OES estimates are constructed from a sample of about 1.2 million establishments. Forms are mailed to approximately 200,000 sampled establishments in May and November each year. May 2015 estimates are based on responses from six semiannual panels collected over a 3-year period: May 2015, November 2014, May 2014, November 2013, May 2013, and November 2012. The overall national response rate for the six panels is 73.5 percent based on establishments and 69.6 percent based on weighted sampled employment. (Response rates are slightly lower for these estimates due to the federal shutdown in October 2013.) The unweighted employment of sampled establishments across all six semiannual panels represents approximately 57.9 percent of total national employment. For more information about OES concepts and methodology, go to www.bls.gov/news.release/ocwage.tn.htm.

The May 2015 OES estimates are based on the 2010 Standard Occupational Classification (SOC) system and the 2012 North American Industry Classification System (NAICS). Information about the 2010 SOC is available on the BLS website at www.bls.gov/soc and information about the 2012 NAICS is available at www.bls.gov/bls/naics.htm.

Metropolitan area definitions

The substate area data published in this release reflect the standards and definitions established by the U.S. Office of Management and Budget.

  • Ann Arbor, Mich. Metropolitan Statistical Area (MSA) includes Washtenaw County in Michigan.
  • Battle Creek, Mich. MSA includes Calhoun County in Michigan.
  • Bay City, Mich. MSA includes Bay County in Michigan.
  • Detroit-Warren-Dearborn, Mich. MSA includes the following:
    • Detroit-Dearborn-Livonia, Mich. Metropolitan Division (MD) includes Wayne County in Michigan.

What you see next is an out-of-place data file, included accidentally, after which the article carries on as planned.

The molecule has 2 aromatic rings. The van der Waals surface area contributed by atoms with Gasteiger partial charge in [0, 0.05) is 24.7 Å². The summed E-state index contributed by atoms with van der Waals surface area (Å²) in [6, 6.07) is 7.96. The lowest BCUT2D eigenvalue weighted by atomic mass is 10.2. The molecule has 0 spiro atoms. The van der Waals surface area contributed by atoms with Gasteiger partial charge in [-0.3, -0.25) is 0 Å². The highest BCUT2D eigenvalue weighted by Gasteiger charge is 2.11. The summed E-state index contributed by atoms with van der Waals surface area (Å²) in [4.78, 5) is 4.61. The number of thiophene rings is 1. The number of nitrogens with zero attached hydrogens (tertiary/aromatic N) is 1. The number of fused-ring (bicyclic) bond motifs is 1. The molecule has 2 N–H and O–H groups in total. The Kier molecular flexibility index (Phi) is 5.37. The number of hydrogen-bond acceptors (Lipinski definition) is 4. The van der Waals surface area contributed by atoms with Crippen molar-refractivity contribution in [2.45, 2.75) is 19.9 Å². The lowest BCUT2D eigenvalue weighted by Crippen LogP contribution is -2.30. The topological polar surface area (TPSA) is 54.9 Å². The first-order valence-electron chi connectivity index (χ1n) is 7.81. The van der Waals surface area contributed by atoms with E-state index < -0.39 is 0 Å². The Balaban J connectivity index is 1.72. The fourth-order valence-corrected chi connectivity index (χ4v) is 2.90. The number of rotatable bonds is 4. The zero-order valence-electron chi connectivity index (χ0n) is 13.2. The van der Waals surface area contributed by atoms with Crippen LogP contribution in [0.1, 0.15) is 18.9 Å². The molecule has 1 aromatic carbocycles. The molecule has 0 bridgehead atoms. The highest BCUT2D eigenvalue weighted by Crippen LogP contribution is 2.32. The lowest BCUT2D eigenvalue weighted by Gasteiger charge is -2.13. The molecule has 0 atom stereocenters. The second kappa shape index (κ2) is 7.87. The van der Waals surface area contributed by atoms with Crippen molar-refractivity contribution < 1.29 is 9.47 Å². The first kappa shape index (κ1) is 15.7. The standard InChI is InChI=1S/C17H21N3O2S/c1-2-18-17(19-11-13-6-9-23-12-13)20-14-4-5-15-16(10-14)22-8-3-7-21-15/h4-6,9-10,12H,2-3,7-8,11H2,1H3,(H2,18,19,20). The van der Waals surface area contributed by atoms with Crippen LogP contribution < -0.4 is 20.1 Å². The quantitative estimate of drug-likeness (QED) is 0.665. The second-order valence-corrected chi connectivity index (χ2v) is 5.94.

• Warren-Troy-Farmington Hills, Mich. MD includes Lapeer, Livingston, Macomb, Oakland and St. Clair Counties in Michigan.
  • Flint, Mich. MSA includes Genesee County in Michigan.
  • Grand Rapids-Wyoming, Mich. MSA includes Barry, Kent, Montcalm, and Ottawa Counties in Michigan.
  • Jackson, Mich. MSA includes Jackson County in Michigan.
  • Kalamazoo-Portage, Mich. MSA includes Kalamazoo and Van Buren Counties in Michigan.
  • Lansing-East Lansing, Mich. MSA includes Clinton, Eaton, and Ingham Counties in Michigan.
  • Midland, Mich. MSA includes Midland County in Michigan.
  • Monroe, Mich. MSA includes Monroe County in Michigan.
  • Muskegon, Mich. MSA includes Muskegon County in Michigan.
  • Niles-Benton Harbor, Mich. MSA includes Berrien County in Michigan.
  • Saginaw, Mich. MSA includes Saginaw County in Michigan.
  • South Bend-Mishawaka, Ind.-Mich. MSA includes Cass County in Michigan and St. Joseph County in Indiana.

Information in this release will be made available to sensory impaired individuals upon request. Voice phone: 202-691-5200; Federal Relay Service: 800-877-8339.

 

Last Modified Date: Tuesday, September 13, 2016